(TacticalNews.com) – While not a priority like food, water, clothing, and shelter, electricity is fairly high on the list of conveniences. If you asked some millennials and Gen-Zers it might even beat out clothing, considering how vital their smartphones seem to be to their survival. On a serious note, power does play a large role in today’s modern world. We rely on it for:
- Food preservation
At home, there are outlets on every wall to plug into. However, if you’re out and about, or during emergencies, having alternate ways to keep things running is important.
When it comes to things like transistor radios and flashlights, one answer is obvious: Batteries. They come in a dazzling array of sizes and types (alkaline, non-alkaline, lithium, etc.) so be sure you know which types are most effective. For example, alkaline batteries usually have a longer life; lithium ones are rechargeable but don’t come in the most common sizes like AA or D. However, it’s best not to have to rely on supplies completely, so consider getting a radio or flashlight that you need to crank to recharge,
Tip: Go out and get a supply of extras. Some brands have shelf lives up to 15 years, depending on the type. There are inexpensive tools available to test if they’re still holding a charge.
Many electronic devices today don’t use replaceable batteries. Rather, they use built-in rechargeable ones. Just about every American is familiar with watching their phone’s status monitor slowly sinking towards zero. A panic attack could ensue if they happen to be in an airport or the power is out. Thankfully, portable power banks are readily available at a wide range of prices. Generally speaking, the more expensive they are the more reserve power they supply.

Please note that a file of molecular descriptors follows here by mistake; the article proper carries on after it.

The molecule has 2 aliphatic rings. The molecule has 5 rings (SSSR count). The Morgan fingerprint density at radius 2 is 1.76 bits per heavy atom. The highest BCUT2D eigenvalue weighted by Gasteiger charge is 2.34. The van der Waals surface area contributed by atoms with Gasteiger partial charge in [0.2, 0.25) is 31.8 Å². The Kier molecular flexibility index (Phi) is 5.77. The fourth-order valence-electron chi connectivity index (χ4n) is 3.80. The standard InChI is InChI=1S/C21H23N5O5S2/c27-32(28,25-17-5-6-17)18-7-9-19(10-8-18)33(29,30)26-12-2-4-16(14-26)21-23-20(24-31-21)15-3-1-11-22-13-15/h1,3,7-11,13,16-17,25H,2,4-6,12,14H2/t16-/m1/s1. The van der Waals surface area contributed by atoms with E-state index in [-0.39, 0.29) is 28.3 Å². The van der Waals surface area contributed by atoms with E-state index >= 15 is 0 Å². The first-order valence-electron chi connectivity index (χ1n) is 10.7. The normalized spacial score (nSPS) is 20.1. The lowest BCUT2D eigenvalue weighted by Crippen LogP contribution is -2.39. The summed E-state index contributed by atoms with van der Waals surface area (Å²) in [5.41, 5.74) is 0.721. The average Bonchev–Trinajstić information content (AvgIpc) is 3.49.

Tip: Phones only work while in range of an operating tower of the service provider. A long-range walkie-talkie or handheld shortwave radio can help keep in touch with the world at large if the need should arise.
There are times when batteries just won’t cut it. When out camping or during a natural disaster, like a blizzard or hurricane, multiple appliances need to be powered for longer periods of time. This is where backup generators come in. Typically, most people’s minds drift to the portable kind. However, some homes do have built-in backup generators that come on when mains power fails.
One of the first things most people think of is gasoline-powered generators. These are generally cube-shaped, with a pull cord similar to a lawnmower, though some have electronic ignitions. They come in a variety of sizes, ranging from small ones to keep an appliance or two running to big bulky styles that can power your entire home. They’ll keep churning out electricity for as long as there’s fuel to keep them going.
Tip: these should never, ever, be used indoors! Not even in an attached garage. Carbon monoxide from the exhaust is a serious hazard.
As technology has advanced, solar-powered units have come to market. In essence, these are high capacity power banks that can run several smaller devices like lighting and a TV at a campsite or a limited number of appliances, even refrigerators. Unlike generators, these are charged by either plugging them into a 120V outlet or (more slowly) with solar panels. This means you don’t have to worry about obtaining or storing fuel, but on the other hand, they’re not going to reliably supply electricity once their charge has run down.
In the modern world, electricity is much closer to a necessity than a luxury. Modern homes are almost uninhabitable without it; our communications, and even the way we access knowledge, are firmly tied to it. Fortunately, there are several ways to make sure you have electricity available whatever the world throws at you.
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